The Seahawks' players have their weekly day off from practicing today. They will be back on the field in Renton tomorrow to start full preparations for Sunday's home game against the New York Giants (3-5), who got hammered at home last night by Indianapolis 40-24 in a game that was 37-10 after three quarters.
As for the Seahawks: it is halfway through what has been a rather eventful regular season for the defending Super Bowl champions, and I say 5-3 is about what this team deserves to be right now.
The Seahawks were brilliant in a zooming, opening win over Green Bay -- and haven't approached attaining such an almost-complete performance since that warm, Sept. 4 evening at CenturyLink Field.
I'm not the only one thinking that.
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"A win is a win. But we have to be able to play four quarters completely," Seahawks defensive end Cliff Avril said after the 30-24 escape past Oakland when Seattle's injury-marred lineup on both sides of the ball at times looked like an exhibition game. "Sometimes we come out a little slow then the second half pick it up. This week, came out, played third quarters, and then the fourth quarter we took our foot off the pedal or what not.
"We just have to be consistent and be able to put a full game together.”
Even the win over Denver in mid-September, which looking like the most impressive victory of Seattle's season so far, was far from a complete performance. The Seahawks
[caption id="attachment_27902" align="alignright" width="480"] Pete Carroll has two, main reasons to feel upbeat about the second half of this Seahawks' regular season (Elaine Thompson/AP Photo)[/caption]
romped to a 17-3 lead in the first half with the defense stifling Peyton Manning's short passing game and audibles to many third-down runs. The Broncos had just 102 yards in the first half -- then more than double that, 230, in the second half while tying the game at 20 late. Only Russell Wilson taking the game into his own hands and feet on the first drive of overtime to the winning touchdown kept the Seahawks from possibly losing that one to Manning in the extra period. Seattle won 26-20.
Wilson did the same thing in the next game, the 27-17 win at Washington, rushing for team and Monday-night records for a quarterback of 122 yards. But the majority of that running came on mad-dash scrambles away from a constant pass rush. And since that game, Wilson hasn't run with nearly the same frequency; he ran twice against Dallas, seven times at St. Louis (most late to rally Seattle within two points) and six times at Carolina.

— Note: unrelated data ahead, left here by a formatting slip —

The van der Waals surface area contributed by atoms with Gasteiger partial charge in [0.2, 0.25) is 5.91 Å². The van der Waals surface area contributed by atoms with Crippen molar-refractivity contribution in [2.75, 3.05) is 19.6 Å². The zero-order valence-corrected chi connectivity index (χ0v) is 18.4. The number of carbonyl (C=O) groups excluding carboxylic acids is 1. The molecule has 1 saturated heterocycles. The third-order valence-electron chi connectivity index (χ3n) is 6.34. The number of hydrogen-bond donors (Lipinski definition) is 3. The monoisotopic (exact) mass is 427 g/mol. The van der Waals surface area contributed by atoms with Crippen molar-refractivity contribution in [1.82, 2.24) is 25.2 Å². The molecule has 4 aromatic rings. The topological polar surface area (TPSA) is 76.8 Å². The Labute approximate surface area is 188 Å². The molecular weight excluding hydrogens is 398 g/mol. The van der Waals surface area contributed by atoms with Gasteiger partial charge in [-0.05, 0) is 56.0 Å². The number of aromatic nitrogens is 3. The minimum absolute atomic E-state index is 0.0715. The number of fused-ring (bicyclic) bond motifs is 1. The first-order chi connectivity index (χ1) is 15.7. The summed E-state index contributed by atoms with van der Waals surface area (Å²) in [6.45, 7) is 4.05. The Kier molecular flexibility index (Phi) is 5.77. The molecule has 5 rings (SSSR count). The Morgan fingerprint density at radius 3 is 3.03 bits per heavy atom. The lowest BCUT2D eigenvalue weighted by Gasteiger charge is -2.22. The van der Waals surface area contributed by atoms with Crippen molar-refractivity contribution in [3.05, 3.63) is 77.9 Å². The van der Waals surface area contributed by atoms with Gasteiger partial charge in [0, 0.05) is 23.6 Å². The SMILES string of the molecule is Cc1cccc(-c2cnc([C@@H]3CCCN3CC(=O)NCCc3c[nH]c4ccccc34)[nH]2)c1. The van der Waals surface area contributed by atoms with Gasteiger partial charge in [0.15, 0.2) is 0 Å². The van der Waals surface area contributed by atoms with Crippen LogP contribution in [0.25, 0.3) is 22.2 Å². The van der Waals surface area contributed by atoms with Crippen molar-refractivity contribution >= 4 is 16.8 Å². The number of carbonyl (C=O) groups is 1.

Then came the most-recent victory over the winless Raiders that coach Pete Carroll admitted yesterday was mainly an exercise in survival with so many key players out -- four starters on defense, two on offense and then left guard James Carpenter spraining his ankle in the third quarter.
My point is, we have only seen once what this team may be fully capable of. And that was eight weeks ago against the Packers.
This fact -- plus the one that perhaps four and as many as eight injured players may be returning from injury this week -- are why Carroll seemed buoyant yesterday.
--This morning's News Tribune has my story detailing that good injury news, for a change.
--TNT columnist Dave Boling puts it well in today's paper: "No wonder this team isn’t playing like the Super Bowl champs. It’s a different group of guys."
--I found this story very interesting -- and a good reveal about media life inside an NFL locker room.
The headline sure looks familiar, eh?
Aside from the she-said, he-said of how accurate this report was or wasn't on Griffin, this scene Friday in Washington's locker room isn't all that rare in the league -- players joshing and yelling and teasing during interviews of prominent teammates. But the reported, all-out disdain and disrespect for a team's PR staff by its own players certainly is rare.
The Seahawks' PR staff avoids having a swarm of reporters around its quarterback, Russell Wilson, by having the only weekly media access to Wilson (outside of a postgame press conference on game days) be from behind a podium in the main auditorium each Thursday. It's not ideal for a print reporter trying to get more personal details and questioning, but it leaves the TV cameras, radio microphones and hoard of reporters out of the locker room, away from teammates who must appreciate a relatively quiet existence before practices. During the week, cameras are not allowed inside the locker room at team headquarters in Renton. The TV access to player interviews between games comes from Wilson, Richard Sherman and Earl Thomas talking in the main auditorium in a press-conference setting. Not sure why that didn't happen here for RGIII's first week back as a starter for Washington, and perhaps that's not the point.
The other condition that is different in Seattle than described above in Washington: the Seahawks only allow media access to players before practices on Wednesday and Thursday (and, before home games only, after practices on Fridays). I can see how Redskins players would not appreciate media access in their locker room before and after their practices.
Anyway, though I'd share another glimpse of "how the sausage is made" while reporting and writing in the NFL.